- The Washington Times - Monday, April 24, 2000

The Miami relatives of Elian Gonzalez, carrying an Easter basket for the young boy, were turned away yesterday for the second time from Andrews Air Force Base, where the 6-year-old remained in seclusion with his father.

The relatives' next stop: church.

After being rebuffed for the second time, the family seated themselves in a middle pew at the Basilica of the National Shrine of the Immaculate Conception in the District of Columbia.

There, they hung their heads, closed their eyes and prayed. They also wept and hugged each other. Before leaving, they lit a candle for Elian, whom they haven't seen since he was taken from their Miami home early Saturday morning.

The family vowed to remain in the area until they see Elian, who spent Easter with his father, Juan Miguel Gonzalez, at Andrews Air Force Base, an impregnable fortress the family could not breach.

Marisleysis Gonzalez, her father, Lazaro, their attorneys and the fisherman who rescued Elian from the waters off the Florida coast last November, approached the main gate at noon and asked the guards if they could see Elian and give him a bag filled with candy, a toy bunny and a pink Easter egg.

"Let me see this boy," Miss Gonzalez demanded. "I know this boy needs to see me, too."

But after several minutes of pleading with the guards, the family left, their demands unmet.

"We asked to see the boy, and the guards said no," said Kirk Menendez, a family attorney. "We asked if they could deliver the basket to Elian, and they said no."

No demonstrators or supporters were present near the air base in Prince George's County, Md., when the family arrived there yesterday afternoon. A few local residents and tourists, however, stopped by during the day to catch a glimpse of the family or the reporters and photographers that have been cordoned off across Allentown Road from the military base.

Most of them were not shy to voice their opinions on whether the family should see Elian.

"I think Elian should have some time to be alone with his father," said Tom Halvorsen, a tourist from Norway. "Now is not a good time for the family to see the boy. It would only add stress. He should be alone with his father, whom he hasn't seen for months."

From the base, the family traveled 15 miles in a two-car caravan to the shrine in Northeast, where they celebrated Easter Mass with hundreds of others who gathered to mark the religious holiday.

Surrounded by photographers, cameramen and reporters, the visibly tired family entered the church 20 minutes after the 2:30 p.m. Mass was scheduled to begin and quietly seated themselves in a wooden pew halfway from the altar while the Rev. James Moroney was giving a homily.

"Each of us has suffered rejection," Father Moroney told the crowd of 300. "But remember the light. It is the light of God that will lead you through life."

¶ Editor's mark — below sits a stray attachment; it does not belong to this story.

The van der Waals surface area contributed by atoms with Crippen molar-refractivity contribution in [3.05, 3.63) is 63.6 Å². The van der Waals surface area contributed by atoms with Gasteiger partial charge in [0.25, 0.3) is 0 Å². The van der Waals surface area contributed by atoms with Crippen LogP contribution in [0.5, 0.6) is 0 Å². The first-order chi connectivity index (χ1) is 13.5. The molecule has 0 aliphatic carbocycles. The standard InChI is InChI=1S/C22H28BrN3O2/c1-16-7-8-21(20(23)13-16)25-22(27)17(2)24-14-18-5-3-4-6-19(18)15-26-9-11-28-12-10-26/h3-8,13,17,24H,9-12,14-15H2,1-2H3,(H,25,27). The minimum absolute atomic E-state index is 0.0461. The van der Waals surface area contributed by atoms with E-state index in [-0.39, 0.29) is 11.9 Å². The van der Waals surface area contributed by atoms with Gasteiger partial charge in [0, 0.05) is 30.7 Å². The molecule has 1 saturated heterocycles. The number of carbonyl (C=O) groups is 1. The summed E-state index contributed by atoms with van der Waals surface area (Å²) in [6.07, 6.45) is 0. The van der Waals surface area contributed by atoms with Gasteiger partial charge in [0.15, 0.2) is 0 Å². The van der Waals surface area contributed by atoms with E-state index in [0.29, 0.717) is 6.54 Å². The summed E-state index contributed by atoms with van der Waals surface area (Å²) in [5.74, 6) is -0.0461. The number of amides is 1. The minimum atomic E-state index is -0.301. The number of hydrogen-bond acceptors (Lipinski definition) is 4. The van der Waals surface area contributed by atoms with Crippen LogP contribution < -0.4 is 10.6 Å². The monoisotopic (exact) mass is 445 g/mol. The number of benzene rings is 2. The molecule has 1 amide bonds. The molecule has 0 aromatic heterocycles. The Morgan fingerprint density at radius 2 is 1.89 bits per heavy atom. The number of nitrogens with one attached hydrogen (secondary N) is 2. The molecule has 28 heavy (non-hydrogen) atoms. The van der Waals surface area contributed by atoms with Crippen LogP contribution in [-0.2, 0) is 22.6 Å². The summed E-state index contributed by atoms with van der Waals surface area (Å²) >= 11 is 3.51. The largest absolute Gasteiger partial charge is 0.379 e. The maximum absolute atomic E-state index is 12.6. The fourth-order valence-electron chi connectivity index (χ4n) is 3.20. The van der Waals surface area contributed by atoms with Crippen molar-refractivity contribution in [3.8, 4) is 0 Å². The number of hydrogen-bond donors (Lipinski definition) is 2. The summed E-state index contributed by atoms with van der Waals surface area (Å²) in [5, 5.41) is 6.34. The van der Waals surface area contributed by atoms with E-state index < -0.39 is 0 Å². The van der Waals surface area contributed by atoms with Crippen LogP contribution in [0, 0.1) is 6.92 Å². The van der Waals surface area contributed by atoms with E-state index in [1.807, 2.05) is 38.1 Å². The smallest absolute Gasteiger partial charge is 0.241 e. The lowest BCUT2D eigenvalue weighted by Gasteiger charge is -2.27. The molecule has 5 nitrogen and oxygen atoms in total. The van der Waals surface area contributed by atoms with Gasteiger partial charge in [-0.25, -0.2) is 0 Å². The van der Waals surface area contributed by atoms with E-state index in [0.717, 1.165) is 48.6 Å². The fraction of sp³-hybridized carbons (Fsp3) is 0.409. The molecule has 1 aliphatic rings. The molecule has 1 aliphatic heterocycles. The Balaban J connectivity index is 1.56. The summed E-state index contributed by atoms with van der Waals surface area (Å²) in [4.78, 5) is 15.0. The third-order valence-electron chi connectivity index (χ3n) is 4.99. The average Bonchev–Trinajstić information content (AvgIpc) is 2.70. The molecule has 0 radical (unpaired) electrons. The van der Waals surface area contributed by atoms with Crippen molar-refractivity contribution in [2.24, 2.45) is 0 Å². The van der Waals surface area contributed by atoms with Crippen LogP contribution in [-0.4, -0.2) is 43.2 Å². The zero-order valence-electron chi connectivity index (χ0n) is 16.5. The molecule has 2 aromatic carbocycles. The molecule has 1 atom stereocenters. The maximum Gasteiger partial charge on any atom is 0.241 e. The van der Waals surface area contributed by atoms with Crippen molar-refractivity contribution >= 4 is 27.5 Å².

Miss Gonzalez quietly began to sob as she listened to Father Moroney's words. Elian's great-uncle Delfin Gonzalez hung his head and wiped away tears. Lazaro Gonzalez closed his eyes. Donato Dalrymple, the fisherman, faced the altar, at one point turning his head to look at reporters seated in the pew behind the family.

During the Sign of Peace, the relatives kissed and embraced one another before shaking hands with four reporters sitting behind them.

After taking Communion, the family knelt and prayed for several minutes. Before leaving the shrine, they stopped by Our Lady of Guadeloupe chapel inside the church, knelt down and prayed. They then lit a candle for Elian, as dozens of churchgoers gathered around to express their support for the family.

"I would like to see both families reunite," said Florence Blanco of the District as she stood at the chapel's entrance watching the family pray.

"I believe the boy and the father should stay in the United States," she said.

"We want justice and equality for the family," said Mary Clement, an international evangelist. "Elian should be with his father and his family."

As the family walked out of the shrine, Mr. Menendez said the relatives attended the Mass to pray for Elian.

"They have not lost their faith," he said. "They will continue on. Today was a moment of reflection, a moment of prayer for Elian."

Armando Guiterrez, a family spokesman, told The Washington Times yesterday the family is holding up "as best they can" after they were turned away twice from the military base.

"They'll be back," Mr. Guiterrez said. "All they want is a family reunification, and they're being rejected. It's all one-sided."

Mr. Guiterrez said the family would rest for the remainder of the day.

Earlier yesterday, Sen. Robert C. Smith, New Hampshire Republican, and the Miami relatives held an emotional 90-minute news conference on Capitol Hill during which the family demanded to see Elian and brandished a photograph showing an armed Immigration and Naturalization Service officer reaching for the crying boy during the pre-dawn raid in Miami.

A tearful Miss Gonzalez demanded access to the child, saying she acted as his surrogate mother during the past five months he lived at their Little Havana home.

"I lived with the boy, and I know he couldn't live without me," she said. "If Elian had wanted to be with his father, I would have taken him to his father… . I have the right to see this child."

Mr. Smith, who flew from Miami with the family to Washington on Saturday, called the federal government's action "an armed assault on an innocent family."

"[Elian] was pulled and dragged away from his home at gunpoint," Mr. Smith said. "After that attack this family was left with no communication. They were left in Miami in the lurch."

• Clarence Williams contributed to this report.

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